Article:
USD offers free music downloads

Katrina Sargent

Katrina Sargent

According to Student Monitor, in the spring of 2006, more than half of college students illegally download music and movies. Music programs such as Ruckus, Rhapsody, Napster, iTunes and eMusic offer alternatives to illegal downloading.

Downloading music and movies illegally have cost students. For example, last year Briana Duda, a sophomore at the University of Texas, was fined $5,000 for Limewire use beginning in January 2007.

In the United States House of Representatives, the Curb Illegal Downloading on College Campuses bill was introduced. It is currently stuck in a subcommittee. The purpose of this bill is as its title states: to help universities put anti-piracy programs in place to reduce digital piracy on their networks.

The bill would take funding from the fund for improvement of postsecondary education, because according to lawmakers, illegal downloading uses a large amount of university bandwidth that should be used for research and educational pursuits.

The University of South Dakota recently made Ruckus available to their students. Ruckus is a legal music downloading service available only to college students with e-mail addresses ending in .edu.

Ruckus has a library of over 3 million songs for its users to choose from. There are a wide variety of genres including contemporary, indie, jazz, latin, ska, showtunes and world. Students can download single songs or entire albums.

According to Rogene Thaden, the senior Web strategist at USD, more than 800 USD students used Ruckus within the first week of its introduction.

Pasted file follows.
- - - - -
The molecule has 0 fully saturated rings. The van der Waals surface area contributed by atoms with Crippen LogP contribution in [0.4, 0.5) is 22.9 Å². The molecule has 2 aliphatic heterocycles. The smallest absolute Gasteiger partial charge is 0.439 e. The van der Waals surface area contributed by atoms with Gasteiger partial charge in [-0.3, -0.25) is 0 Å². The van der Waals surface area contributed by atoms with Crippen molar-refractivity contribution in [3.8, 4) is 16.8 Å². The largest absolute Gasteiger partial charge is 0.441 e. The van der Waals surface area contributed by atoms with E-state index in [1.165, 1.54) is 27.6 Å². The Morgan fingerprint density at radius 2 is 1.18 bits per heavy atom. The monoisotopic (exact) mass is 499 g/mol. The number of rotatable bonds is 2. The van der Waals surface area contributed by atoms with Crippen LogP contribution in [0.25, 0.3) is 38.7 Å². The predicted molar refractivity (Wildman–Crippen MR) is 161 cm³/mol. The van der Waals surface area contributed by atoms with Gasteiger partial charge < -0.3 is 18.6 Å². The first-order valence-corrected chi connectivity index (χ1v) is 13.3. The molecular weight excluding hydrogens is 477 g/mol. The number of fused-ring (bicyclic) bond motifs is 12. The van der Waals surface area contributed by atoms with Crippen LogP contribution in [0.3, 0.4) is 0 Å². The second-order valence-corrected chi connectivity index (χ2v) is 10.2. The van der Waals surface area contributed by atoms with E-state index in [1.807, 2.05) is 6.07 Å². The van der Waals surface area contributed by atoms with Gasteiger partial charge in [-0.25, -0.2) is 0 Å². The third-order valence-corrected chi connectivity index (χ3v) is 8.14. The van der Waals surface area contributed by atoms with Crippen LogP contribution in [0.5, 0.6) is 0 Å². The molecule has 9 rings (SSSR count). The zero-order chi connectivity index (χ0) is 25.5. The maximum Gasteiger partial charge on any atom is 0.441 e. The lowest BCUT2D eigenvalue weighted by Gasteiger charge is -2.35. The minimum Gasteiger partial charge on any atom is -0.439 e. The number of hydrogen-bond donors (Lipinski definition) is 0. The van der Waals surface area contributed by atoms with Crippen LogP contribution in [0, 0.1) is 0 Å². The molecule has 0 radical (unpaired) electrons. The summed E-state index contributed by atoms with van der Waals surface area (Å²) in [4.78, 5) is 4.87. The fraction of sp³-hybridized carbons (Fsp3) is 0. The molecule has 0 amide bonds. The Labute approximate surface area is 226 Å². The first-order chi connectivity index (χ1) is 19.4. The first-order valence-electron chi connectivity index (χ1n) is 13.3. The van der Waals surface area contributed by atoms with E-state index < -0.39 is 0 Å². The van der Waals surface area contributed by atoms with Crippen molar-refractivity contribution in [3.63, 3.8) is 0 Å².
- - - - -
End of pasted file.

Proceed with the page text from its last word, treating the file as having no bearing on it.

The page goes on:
There are just over 200 schools involved with Ruckus. Large schools such as UCLA, Duke, Princeton and the Universtiy of Minnesota currently use the program, as well as three of SDSU’s peer institutions outlined by President Chicoine.

According to its Web site, Ruckus does not cost students or their schools anything. It is paid for through advertisers who are given a chance to reach college students who use the Ruckus player.

One of the major problems with Ruckus is its incompatibility with Apple. Music downloaded with the Ruckus player cannot be played on Apple computers or iPods.

Since SDSU has close ties to Apple, iTunes is one good possibility, according to Aaron Doughten, an electrical engineering sophomore who is a Tech Fellow with SDSU.

“It would probably be a good idea,” said Doughten, referring to the recent anti-piracy action.

On its Web site, Ruckus is compared to other music players such as Napster and Rhapsody. The login page lists the most popular songs from Ruckus across the nation as well as popular songs for the student’s college.